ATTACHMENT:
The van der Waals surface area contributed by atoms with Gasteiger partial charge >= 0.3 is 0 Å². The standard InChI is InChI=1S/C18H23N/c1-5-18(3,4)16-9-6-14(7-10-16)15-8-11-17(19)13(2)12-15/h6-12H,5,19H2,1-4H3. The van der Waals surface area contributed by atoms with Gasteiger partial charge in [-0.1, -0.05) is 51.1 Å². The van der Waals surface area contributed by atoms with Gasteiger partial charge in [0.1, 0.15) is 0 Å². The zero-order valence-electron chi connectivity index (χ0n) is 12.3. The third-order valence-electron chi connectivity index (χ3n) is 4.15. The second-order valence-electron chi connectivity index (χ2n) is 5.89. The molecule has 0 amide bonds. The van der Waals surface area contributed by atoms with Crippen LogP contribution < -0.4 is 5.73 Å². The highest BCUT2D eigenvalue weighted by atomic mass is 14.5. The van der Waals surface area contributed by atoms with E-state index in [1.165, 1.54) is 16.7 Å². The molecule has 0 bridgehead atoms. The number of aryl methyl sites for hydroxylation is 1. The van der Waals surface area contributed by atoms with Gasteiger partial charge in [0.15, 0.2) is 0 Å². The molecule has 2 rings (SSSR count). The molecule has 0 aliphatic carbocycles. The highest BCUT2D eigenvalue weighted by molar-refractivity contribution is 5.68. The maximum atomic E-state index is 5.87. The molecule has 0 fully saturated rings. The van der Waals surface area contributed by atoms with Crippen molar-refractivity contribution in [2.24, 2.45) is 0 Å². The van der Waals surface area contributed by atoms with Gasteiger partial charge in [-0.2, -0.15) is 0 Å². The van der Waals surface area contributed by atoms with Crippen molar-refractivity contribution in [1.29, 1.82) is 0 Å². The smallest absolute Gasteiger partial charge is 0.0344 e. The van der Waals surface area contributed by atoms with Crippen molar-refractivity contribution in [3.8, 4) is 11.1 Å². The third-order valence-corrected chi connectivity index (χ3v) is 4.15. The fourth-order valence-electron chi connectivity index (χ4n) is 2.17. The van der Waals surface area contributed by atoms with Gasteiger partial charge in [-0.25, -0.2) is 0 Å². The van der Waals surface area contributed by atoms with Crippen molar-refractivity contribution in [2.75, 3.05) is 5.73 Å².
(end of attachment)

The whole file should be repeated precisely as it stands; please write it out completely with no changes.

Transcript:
The van der Waals surface area contributed by atoms with Gasteiger partial charge >= 0.3 is 0 Å². The standard InChI is InChI=1S/C18H23N/c1-5-18(3,4)16-9-6-14(7-10-16)15-8-11-17(19)13(2)12-15/h6-12H,5,19H2,1-4H3. The van der Waals surface area contributed by atoms with Gasteiger partial charge in [-0.1, -0.05) is 51.1 Å². The van der Waals surface area contributed by atoms with Gasteiger partial charge in [0.1, 0.15) is 0 Å². The zero-order valence-electron chi connectivity index (χ0n) is 12.3. The third-order valence-electron chi connectivity index (χ3n) is 4.15. The second-order valence-electron chi connectivity index (χ2n) is 5.89. The molecule has 0 amide bonds. The van der Waals surface area contributed by atoms with Crippen LogP contribution < -0.4 is 5.73 Å². The highest BCUT2D eigenvalue weighted by atomic mass is 14.5. The van der Waals surface area contributed by atoms with E-state index in [1.165, 1.54) is 16.7 Å². The molecule has 0 bridgehead atoms. The number of aryl methyl sites for hydroxylation is 1. The van der Waals surface area contributed by atoms with Gasteiger partial charge in [0.15, 0.2) is 0 Å². The molecule has 2 rings (SSSR count). The molecule has 0 aliphatic carbocycles. The highest BCUT2D eigenvalue weighted by molar-refractivity contribution is 5.68. The maximum atomic E-state index is 5.87. The molecule has 0 fully saturated rings. The van der Waals surface area contributed by atoms with Crippen molar-refractivity contribution in [2.24, 2.45) is 0 Å². The van der Waals surface area contributed by atoms with Gasteiger partial charge in [-0.2, -0.15) is 0 Å². The van der Waals surface area contributed by atoms with Crippen molar-refractivity contribution in [1.29, 1.82) is 0 Å². The smallest absolute Gasteiger partial charge is 0.0344 e. The van der Waals surface area contributed by atoms with Crippen molar-refractivity contribution in [3.8, 4) is 11.1 Å². The third-order valence-corrected chi connectivity index (χ3v) is 4.15. The fourth-order valence-electron chi connectivity index (χ4n) is 2.17. The van der Waals surface area contributed by atoms with Gasteiger partial charge in [-0.25, -0.2) is 0 Å². The van der Waals surface area contributed by atoms with Crippen molar-refractivity contribution in [2.75, 3.05) is 5.73 Å².